• The continue button collapses page 2 and expands page 3, the back button will collapse page 2 and expand page 1.
  • The button value is "Back" (you can change this values to whatever you like e.g. previous, before, next e.t.c.)
<input class="mainForm" onclick="collapseElement('page_2'); expandElement('page_3');" type="button" value="Continue" /> <!--This hides the second page and shows the third page-->
<input class="mainForm" onclick="collapseElement('page_2'); expandElement('page_1');" type="button" value="Back" /> <!--This hides the second page and shows the first page-->

Ok great now we have a functioning multipage form!

Section 5: Implementing On Click Progression.

There's one really nifty trick we should add to it for even greater user functionality. Its what I like to call "On Click Progression". Say you have a page with just a radio group, instead of making the user click their selection and then click continue why not make the radio button the equivalent of a continue button?

Take for example:

    <li>
        <h2>What is your gender?</h2>
        <label>Male</label><input onClick="collapseElement('page_2'); expandElement('page_3');" type="radio" name="sex" value="male"><br/>
	<label>Female</label><input onClick="collapseElement('page_2'); expandElement('page_3');" type="radio" name="sex" value="female">
    </li>

Just like our continue button we have added an onClick function to the radio buttons.

Section 6: The PHP Processor.

Of course there is one last thing to complete this form. The php process which sends your results and usually redirects you to a thankyou page e.t.c.

We will create a file called process.php and include the script below. This script sends an email with the results and redirects the user to the chosen page.

<?php
$where_form_is="http://".$_SERVER['SERVER_NAME'].strrev(strstr(strrev($_SERVER['PHP_SELF']),"/"));

$email = $_POST['field_1'];

$message .= $_POST['field_2'];
$message .= $_POST['field_3'];

$headers  = "From: " . $email . "\r\n";
$headers .= "Content-type: text/html\r\n"; 

mail("youremail@yourdomain.com","Form Submission", $message, $headers);

header('Location: http://www.yourdomain.com.au/yourpage.html');
?>

Section 7: The Label For Attribute.

Lets go one small step further after all the easier the form is to use the more people will use it! Lets take a look at the Label For attribute. What this enables is the user to click on the label and initiate the input. Say I click the label "male" it will take my selection as "male". Say I click the label "email" it will enable me to type in the email input. In short it ties the label to the input and allows the user to click either the label or input to initialise the element.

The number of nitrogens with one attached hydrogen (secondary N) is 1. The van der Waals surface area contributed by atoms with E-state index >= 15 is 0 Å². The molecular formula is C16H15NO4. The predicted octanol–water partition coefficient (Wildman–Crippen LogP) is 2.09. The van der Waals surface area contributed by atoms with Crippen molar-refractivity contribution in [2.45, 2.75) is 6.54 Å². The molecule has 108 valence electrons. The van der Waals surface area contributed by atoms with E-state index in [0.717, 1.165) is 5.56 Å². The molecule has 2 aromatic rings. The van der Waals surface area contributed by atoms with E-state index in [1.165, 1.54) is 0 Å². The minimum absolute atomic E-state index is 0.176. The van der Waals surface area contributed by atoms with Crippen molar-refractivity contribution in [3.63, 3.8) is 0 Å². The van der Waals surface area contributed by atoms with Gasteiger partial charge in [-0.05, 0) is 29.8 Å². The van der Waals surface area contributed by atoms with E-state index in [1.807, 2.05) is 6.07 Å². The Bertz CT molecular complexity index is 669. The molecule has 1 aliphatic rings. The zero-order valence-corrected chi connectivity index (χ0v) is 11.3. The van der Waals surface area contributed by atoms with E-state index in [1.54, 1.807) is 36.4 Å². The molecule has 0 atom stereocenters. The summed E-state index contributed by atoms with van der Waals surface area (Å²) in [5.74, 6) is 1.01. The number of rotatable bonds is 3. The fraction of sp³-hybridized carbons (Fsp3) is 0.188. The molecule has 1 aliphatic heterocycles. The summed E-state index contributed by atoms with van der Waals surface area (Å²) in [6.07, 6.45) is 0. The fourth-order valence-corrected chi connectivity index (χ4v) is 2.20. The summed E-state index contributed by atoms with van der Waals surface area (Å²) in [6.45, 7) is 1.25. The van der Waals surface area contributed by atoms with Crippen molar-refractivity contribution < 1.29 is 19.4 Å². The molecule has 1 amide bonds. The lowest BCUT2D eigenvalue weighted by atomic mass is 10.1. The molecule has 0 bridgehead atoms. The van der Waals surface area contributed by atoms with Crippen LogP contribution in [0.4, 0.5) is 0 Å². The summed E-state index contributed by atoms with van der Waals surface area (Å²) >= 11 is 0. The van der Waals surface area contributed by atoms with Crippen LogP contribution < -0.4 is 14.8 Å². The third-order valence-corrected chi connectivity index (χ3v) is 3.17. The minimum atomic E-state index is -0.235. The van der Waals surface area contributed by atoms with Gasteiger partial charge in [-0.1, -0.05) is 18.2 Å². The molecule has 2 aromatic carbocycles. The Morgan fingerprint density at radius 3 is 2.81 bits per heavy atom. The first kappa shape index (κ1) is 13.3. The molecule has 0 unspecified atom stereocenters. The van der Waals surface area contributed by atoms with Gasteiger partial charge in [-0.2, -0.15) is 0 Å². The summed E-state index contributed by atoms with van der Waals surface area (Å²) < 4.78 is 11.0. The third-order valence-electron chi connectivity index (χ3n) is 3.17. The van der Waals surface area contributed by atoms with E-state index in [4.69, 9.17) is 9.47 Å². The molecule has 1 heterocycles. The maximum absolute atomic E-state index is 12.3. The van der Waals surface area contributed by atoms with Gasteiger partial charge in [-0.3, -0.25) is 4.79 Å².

Take the example below. We have added for="email" to the label and the id="email" which identifies the input (yes this also doubles as a CSS Selector).

<label for="email">Enter your email address:</label><input type="text" id="email" name="email"/>

Section 8: CSS Progress Bar. (Optional)

When your users have a clear end in sight and can visualise their progression they are much more likely to complete your form. The perfect solution is a CSS Progress Bar.

The theory behind this feature is a div box with a set width of 235px. Inside this div is a span which has a width at a percentage of the surrounding div. For example if you have 3 pages divide 100% by 3 which equals 33% (rounded) and this will be the width of the span for each page. The first page will have a span width of 33% the second page 66% and the third page 98% (taking into account our border).

First of all we need the CSS.

.meter { 
	width:235px;
	height: 20px;
	position: relative;
	background: #555;
	border:solid 2px #000;
}
.meter > span {
	padding-left: 5px;
	display: block;
	height: 100%;
	background-color: rgb(43,194,83);
	position: relative;
	overflow: hidden;
}

You will place your progress bar just before the page's closing unordered list tag. Take for example page one.

<!--Page one-->
<ul id="page_1">
    <li>
        <h2>What is your email address?</h2>
        <label for="email">Enter your email address:</label><input type="text" id="email" name="email"/>
    </li>
    <li>
<input type=button onClick="collapseElement('page_1'); expandElement('page_2');" value="Continue"/>	
    </li>
    <div class="meter"><span style="width: 33%">1/3</span></div>
</ul>

Congratulations You've Just Built Your Own Multi-Page Form!

Lets see the form in action!

Please feel free to comment in the section below.

  • Give your feedback!
  • How have you implemented the Multi-Page Form?
  • What improvements have you made?
  • Have you had any difficulties implementing the Multi-Page Form?
  • Do you need help implementing the Multi-Page Form?

Author: Justin Nisbett Protected by Copyscape Duplicate Content Checker